Charles Williams & Associates has been steadfastly carving out a niche in Birmingham’s design community since it started in a garage in the mid-nineties. Today, the father and son proprietors, Charles Williams and Charles Williams II, are focused on building a legacy for future generations.
You two have created a brand and reputation for yourselves in the field of architecture, particularly with municipal projects and educational institutions. How did you get started?
Charles: I always gravitated towards art and aesthetics. I loved to sketch as a child, and when I got older and started thinking about college and what my options were, I decided to pursue architecture. I graduated from Tuskegee University and went to work as a project manager for a firm. A lot of architects, when they decide to go out on their own, end up taking clients with them. I didn’t have any clients, but one thing I had been in charge of with every project was roofing. So, I marketed myself to take on any roofing replacements. That eventually led to other opportunities that have grown into what we are continuing to work on today.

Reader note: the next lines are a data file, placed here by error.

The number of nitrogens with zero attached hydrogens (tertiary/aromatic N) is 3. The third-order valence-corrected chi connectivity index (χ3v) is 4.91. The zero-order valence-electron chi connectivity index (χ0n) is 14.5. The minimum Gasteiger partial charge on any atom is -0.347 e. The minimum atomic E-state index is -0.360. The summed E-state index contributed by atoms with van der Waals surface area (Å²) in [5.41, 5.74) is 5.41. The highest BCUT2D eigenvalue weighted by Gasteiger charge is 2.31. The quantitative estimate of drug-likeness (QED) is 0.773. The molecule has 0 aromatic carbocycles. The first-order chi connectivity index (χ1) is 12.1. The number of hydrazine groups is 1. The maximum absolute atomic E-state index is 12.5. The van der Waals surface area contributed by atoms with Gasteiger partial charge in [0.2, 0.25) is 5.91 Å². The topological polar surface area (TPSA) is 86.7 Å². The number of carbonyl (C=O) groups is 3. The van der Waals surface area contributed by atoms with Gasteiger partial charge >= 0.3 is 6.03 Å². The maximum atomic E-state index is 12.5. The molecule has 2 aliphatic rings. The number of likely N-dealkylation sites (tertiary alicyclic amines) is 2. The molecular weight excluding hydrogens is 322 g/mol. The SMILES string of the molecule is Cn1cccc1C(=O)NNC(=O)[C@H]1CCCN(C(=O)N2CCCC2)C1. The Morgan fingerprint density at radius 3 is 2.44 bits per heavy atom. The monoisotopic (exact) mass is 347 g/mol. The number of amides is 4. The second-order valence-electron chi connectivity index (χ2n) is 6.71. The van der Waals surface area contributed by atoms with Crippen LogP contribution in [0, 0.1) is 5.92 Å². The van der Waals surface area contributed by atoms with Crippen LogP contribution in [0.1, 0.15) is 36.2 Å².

Charles II: I grew up immersed in architecture. When my dad started his own company in ’96, I was in middle school and going into high school, so I was thinking about what I wanted to pursue. I went to Alabama School of Fine Arts, but I didn’t have the same natural artistic ability that my dad has. I studied math and science but ultimately decided that I didn’t want to pursue medicine or science. Architecture offered a relief from the minutiae of numbers and felt like a good fit.
Charles, did you ever question following your dad’s footsteps? What have you each learned about architecture from inside the business that you didn’t learn in school?
Charles II: I think everyone questions themselves. When you’re coming up against adversity, it’s natural to think, “Should I be doing something else?” But, I also think probably 90% of any profession is just hard work and behind-the-scenes follow-through. What others see is usually the 10% that is specific to your particular job. Drawing, designing, and building is our 10%. We spend a lot of time marketing and hunting down the next project. Architecture involves a lot of listening to clients and talking through ideas and challenges together and finding ways to resolve issues.
Charles: You can’t run a business if you don’t have any clients, so relationships are key. When a project is complete and the lights come on, you’ve had to do so many other things before designing to get to that point.
What philosophies transcend beyond your current projects? What do you hope you impart with the success you have experienced?